1950s Cars

1956 Buick Special (Convertible)

Gorgeous way to go Special

Somewhere deep inside you, haven’t you always yearned for a rakish Convertible like this one?

And if you could justify your purchase on purely practical grounds, woudn’t you give it real consideration?

Well, good sir, we have news for you.

This spirited sweep of gorgeous automobile is a Buick SPECIAL – the suave Convertible in Buick’s lowest-priced Series.

And that means it can be yours for just a few dollars more than similar models of the well-known smaller cars.

But right there is where the resemblance reaches an abrupt end.

For this is a thoroughbred Buick – blithe in spirit, and big in every sense of the word.

You have only to stand up close to know its ample breadth of dimension from bumper to bumper, from door to door.

You have only to put it in motion to sense on the instant, that here is a true big-car ride – smooth, level, solid against the road – and advantaged by a host of engineering gems.

Yet even that isn’t all.

For it’s when you bring this beauty from a standing start to full cruise that you learn of the thrills to be had in a ’56 Buick.

There’s the soaring lift of mighty power from Buick’s 322-cubic-inch VI engine to wing yo along with almost effortless ease.

And there’s the new wonder of an advanced Variable Pitch Dynaflow* – now with new instant response at only part throttle – and still with that spectacular switch-pitch action for a real safety-surge when you floor the pedal.

So why not let yourself go?

Why not look into this high-spirited beauty with the low price tag? It’s sheer sport, pure luxury – and it makes uncommonly good sense. Man to see is your Bucik dealer, and the time is now.

BUICK Division of GENERAL MOTORS

*New Advanced Variable Pitch Dynaflow is the only Dynaflow Buick builds today. It is standard on Roadmaster, Super and Century – optional at modest extra cost on the Special.

SEE JACKIE GLEASON ON TV Every Saturday Evening

Best Buick yet

1956 Pinehurst V8 Studebaker

“PINEHURST V8 …210 hp…most luxurious and comfortable station wagon in its class. It’s the fine car for the man who does big things in a big way.

Tune in “TV Reader’s Digest” every week.

Studebaker Craftsmanship with a flair!
Division of Studebaker-Packard Corporation – Where pride of workmanship

    still

comes first!”

1956 Studebaker stationwagons

“PELHAM…Big wagon ruggedness, room, and luxury at a low, low price. Plenty of power and zip from Studebaker’s proven Sweepstakes 185 Six engine.

Wherever you go…whatever you do…

PARKVIEW V8…Dazzling performance with distinctive beauty. Special double-teamed springs give you sedan comfort, even with heaviest loads.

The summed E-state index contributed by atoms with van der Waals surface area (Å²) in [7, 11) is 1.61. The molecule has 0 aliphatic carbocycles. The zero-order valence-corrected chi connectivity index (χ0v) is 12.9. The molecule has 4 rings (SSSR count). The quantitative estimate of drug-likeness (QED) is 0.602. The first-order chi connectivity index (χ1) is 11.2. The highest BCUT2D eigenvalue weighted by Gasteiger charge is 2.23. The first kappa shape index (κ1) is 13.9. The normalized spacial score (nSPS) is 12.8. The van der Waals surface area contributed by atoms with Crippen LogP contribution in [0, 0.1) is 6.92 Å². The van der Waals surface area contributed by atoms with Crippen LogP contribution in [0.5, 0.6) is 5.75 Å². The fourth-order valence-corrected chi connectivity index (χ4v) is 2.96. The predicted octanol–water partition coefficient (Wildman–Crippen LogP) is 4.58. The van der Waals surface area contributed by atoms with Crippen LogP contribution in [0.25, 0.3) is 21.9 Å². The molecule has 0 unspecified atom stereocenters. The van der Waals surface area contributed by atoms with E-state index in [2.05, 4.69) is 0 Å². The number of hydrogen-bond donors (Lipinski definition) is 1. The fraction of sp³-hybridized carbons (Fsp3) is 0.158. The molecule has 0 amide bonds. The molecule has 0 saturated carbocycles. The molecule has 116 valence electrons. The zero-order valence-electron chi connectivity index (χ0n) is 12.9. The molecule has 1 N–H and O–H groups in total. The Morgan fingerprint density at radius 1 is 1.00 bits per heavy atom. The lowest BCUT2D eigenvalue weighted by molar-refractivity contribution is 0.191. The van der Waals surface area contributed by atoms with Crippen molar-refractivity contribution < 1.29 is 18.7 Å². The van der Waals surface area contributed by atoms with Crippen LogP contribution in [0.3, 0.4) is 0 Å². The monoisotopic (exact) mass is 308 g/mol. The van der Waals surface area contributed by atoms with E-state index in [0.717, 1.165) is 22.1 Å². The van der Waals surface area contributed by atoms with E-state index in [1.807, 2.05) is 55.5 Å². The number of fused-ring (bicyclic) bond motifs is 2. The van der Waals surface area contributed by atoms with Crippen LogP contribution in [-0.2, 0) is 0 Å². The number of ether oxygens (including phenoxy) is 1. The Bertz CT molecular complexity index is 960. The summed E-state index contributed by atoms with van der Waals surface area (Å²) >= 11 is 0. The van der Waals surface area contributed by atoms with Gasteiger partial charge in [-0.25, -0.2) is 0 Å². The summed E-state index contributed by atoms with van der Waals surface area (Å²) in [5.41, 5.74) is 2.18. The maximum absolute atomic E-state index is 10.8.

One of these wagons is “right” for you!

Rugged and “right” – Studebaker brings you the most glamorous, stylish station wagons of them all. Here’s big room…a richly comfortable ride…an extra-strong body and frame to take years of hardest service. See and drive the new Studebaker wagons at your dealer’s soon!”

These ads were taken from the April 27, 1956 issue of Collier’s magazine, price – .15

Advertisements

4 Comments

Filed under 1956, Cars, Ephemera, Made in the U.S.A., Vintage Magazines

4 responses to “1950s Cars

    • Thanks. That Collier’s magazine had some great automobile ads. And I wanted to include how the sales pitch was worded, because it helps explain what people wanted in cars. I still want all that room and power. I’d love to have a Hummer.

  1. Carla — That convertible is still so “cool”, isn’t it? We used to know a guy who made his living restoring 1950’s Buick Skylark convertibles. They were absolutely gorgeous when he got done with them, and people paid a pretty penny for them. I’m such many, many times over what they originally went for.

    • Sandra, I’ve never had a convertible and living in Texas, it just wouldn’t be practical for most of the year – because it’s just too hot. But! I think they’re grand and fun looking and I’d love to have one for spring days and autumn days!

Leave a Reply

Fill in your details below or click an icon to log in:

WordPress.com Logo

You are commenting using your WordPress.com account. Log Out / Change )

Twitter picture

You are commenting using your Twitter account. Log Out / Change )

Facebook photo

You are commenting using your Facebook account. Log Out / Change )

Google+ photo

You are commenting using your Google+ account. Log Out / Change )

Connecting to %s